Saturday, March 18, 2017

My cup of tea

Back in the Himalayas, this time near Tibet! Darjeeling in West Bengal is another hill station, at 2100 meters, built on the side of a mountain. I can see the 8500m Kanchenjunga mountain from my hotel. The suites in the Dekeling Resort are incredibly comfortable, in 130-year old wooden buildings. During a heavy thunderstorm I had fires going in both fireplaces, listening to the rain drumming on the roof.

Darjeeling is in India, but almost all the faces here are Tibetan or Nepali. The dominant religion is Tibetan Buddhism. The two main roads wide enough to carry traffic are unbelievably choked with SUVs, but since the place is so steep there are narrow alleys and loooong stairways all over then place.

The main attraction - beside tea - is a British-era 60cm narrow-gauge train called the Toy Train. Its steam locomotive is wheezing down the hill to Ghum, just a few km away but the train is slow and the scenery pretty. At one point, it does a 360-degree loop to get over an especially steep section.

Friday, March 17, 2017

To burn in Varanasi

Varanasi is the most holy Hindu city. It is here where Hindus bathe in the Ganges, and where bodies are cremated in open fires on the Burning Ghats, stairs that lead down into nthe river. Much of Varanasi's waterfront is a series of ghats, often backed by palaces. Boats go out on the river with a great view of the fires - I saw ten of them going - and the daily celebrations with chanting and dances. Bathing, praying, and dying in Varanasi is a ticket to Nirvana in Hindu belief.

The old town begins on top of the ghats. It's narrow in the south and widens to a large neighborhood in the north. It's a dense maze of narrow twisting alleys, often so narrow that I can touch the walls on both sides. It's very easy to get lost even with GPS. The buildings are very old, poorly maintained - I saw some that have collapsed - and very uneven. The alleys are crowded with people at shop fronts, cows, and of course motorcycles. Lots of trash, because there was no collection during the Holi festival they say, but I am not sure I believe that.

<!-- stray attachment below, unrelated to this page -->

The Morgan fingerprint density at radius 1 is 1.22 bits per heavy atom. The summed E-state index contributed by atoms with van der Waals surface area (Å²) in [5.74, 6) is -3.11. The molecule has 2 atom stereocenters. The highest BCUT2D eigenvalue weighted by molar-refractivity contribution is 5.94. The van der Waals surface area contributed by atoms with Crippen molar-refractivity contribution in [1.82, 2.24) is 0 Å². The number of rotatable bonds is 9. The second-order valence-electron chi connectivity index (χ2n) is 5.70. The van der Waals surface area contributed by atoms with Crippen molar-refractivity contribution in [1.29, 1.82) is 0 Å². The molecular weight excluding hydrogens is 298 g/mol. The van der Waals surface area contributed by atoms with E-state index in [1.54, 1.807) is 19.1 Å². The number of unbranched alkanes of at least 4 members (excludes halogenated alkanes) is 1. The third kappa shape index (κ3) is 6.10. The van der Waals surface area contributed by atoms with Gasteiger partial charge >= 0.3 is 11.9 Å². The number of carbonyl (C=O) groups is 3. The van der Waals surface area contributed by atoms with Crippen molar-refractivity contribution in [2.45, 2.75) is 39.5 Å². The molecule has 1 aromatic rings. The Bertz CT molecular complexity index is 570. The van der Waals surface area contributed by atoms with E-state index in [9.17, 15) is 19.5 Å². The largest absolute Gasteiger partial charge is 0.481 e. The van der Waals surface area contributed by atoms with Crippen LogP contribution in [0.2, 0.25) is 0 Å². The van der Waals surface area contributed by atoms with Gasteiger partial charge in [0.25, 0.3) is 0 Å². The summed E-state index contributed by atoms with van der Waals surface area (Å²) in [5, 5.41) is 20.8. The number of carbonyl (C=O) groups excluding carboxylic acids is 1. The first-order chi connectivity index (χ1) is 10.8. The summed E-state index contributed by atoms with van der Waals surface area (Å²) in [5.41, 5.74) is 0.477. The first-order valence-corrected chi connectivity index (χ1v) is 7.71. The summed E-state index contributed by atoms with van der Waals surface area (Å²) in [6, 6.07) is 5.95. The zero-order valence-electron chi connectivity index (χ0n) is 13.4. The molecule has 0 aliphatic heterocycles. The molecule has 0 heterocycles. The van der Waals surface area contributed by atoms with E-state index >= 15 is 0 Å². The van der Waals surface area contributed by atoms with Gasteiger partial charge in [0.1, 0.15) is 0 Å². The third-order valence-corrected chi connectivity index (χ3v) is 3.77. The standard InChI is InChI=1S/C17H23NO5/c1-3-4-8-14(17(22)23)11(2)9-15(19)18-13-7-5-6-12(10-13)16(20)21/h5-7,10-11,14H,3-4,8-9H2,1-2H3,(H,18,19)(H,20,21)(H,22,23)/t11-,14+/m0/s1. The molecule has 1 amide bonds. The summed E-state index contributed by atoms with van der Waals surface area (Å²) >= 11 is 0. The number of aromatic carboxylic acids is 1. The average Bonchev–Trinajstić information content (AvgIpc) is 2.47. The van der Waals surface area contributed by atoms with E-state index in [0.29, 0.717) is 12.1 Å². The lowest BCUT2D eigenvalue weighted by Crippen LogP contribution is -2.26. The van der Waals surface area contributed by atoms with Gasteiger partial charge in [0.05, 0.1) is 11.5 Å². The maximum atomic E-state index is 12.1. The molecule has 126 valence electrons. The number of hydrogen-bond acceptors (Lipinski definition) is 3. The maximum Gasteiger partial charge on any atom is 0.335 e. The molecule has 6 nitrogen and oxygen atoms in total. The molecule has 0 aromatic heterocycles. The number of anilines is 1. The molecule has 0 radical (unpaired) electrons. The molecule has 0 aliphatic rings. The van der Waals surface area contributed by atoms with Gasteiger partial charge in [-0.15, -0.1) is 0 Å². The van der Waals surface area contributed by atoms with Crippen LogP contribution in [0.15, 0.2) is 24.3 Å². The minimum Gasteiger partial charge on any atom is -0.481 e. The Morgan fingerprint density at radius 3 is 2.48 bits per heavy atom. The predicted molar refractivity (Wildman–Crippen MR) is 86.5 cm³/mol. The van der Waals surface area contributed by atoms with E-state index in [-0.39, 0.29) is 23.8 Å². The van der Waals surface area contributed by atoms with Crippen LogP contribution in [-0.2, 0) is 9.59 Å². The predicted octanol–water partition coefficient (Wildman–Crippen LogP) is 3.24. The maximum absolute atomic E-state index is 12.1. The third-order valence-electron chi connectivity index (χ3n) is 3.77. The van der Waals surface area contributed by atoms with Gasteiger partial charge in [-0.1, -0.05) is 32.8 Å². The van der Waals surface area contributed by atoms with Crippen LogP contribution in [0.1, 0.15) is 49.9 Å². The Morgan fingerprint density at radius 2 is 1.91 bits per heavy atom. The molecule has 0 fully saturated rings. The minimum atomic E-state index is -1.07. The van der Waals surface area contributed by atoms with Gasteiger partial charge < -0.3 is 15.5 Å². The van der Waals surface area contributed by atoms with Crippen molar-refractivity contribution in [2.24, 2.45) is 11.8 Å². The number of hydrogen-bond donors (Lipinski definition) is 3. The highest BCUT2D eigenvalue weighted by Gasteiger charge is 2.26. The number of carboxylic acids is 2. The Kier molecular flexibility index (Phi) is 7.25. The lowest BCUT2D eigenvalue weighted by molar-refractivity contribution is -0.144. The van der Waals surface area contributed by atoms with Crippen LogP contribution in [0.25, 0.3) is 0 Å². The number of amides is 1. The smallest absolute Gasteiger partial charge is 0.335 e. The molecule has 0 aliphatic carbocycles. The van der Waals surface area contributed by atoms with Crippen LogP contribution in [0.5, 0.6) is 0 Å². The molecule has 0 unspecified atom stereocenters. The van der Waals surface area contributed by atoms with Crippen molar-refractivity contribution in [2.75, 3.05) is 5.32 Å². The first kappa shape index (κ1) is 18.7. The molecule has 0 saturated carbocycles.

Wednesday, March 15, 2017

Festival of colors

Holi is the Hindu spring festival of colors and love. Years ago I have been in India during Holi so I knew what to expect and bought a big white shirt to wear that day. Everybody carries a small plastic bag with brightly colored powder, which they dab on other people's for heads and cheeks in liberal quantities, wishing a Happy Holi. Soon everybody is a riot of colors.

Children find this inefficient. They mix the color powder with water and fill bottles, balloons, and water pistols to do maximum damage. Everyone's clothes, the streets, and even the cows are soon covered in red, purple, or yellow colors. For some reason my big white shirt seems to have attracted a lot of extra attention, and my face was changing colors every few minutes.

Holi cow

...Kühe sind lila.

Tuesday, March 14, 2017

How to make bread

Here is how to make Indian Puri bread. First you need a restaurant with a kitchen. Form a small ball of dough with wheat, water, salt, and oil. Flatten it and throw it on the inside of your buried tandoor oven, where it will stick to the wall. Pull it out with a long poker after two minutes, rub some butter on it, and add a pinch of salt. Very fresh, very tasty. Pro tip: don't let the customer see the chai sieve that looks like a rat had died in it years ago (not shown).

Monday, March 13, 2017

Sex sells

My hotel in Khajuraho is so much more pleasant than the one in Gwalior! I have a door that leads into their beautiful garden. It's also only a few minutes from the Western Temple Complex.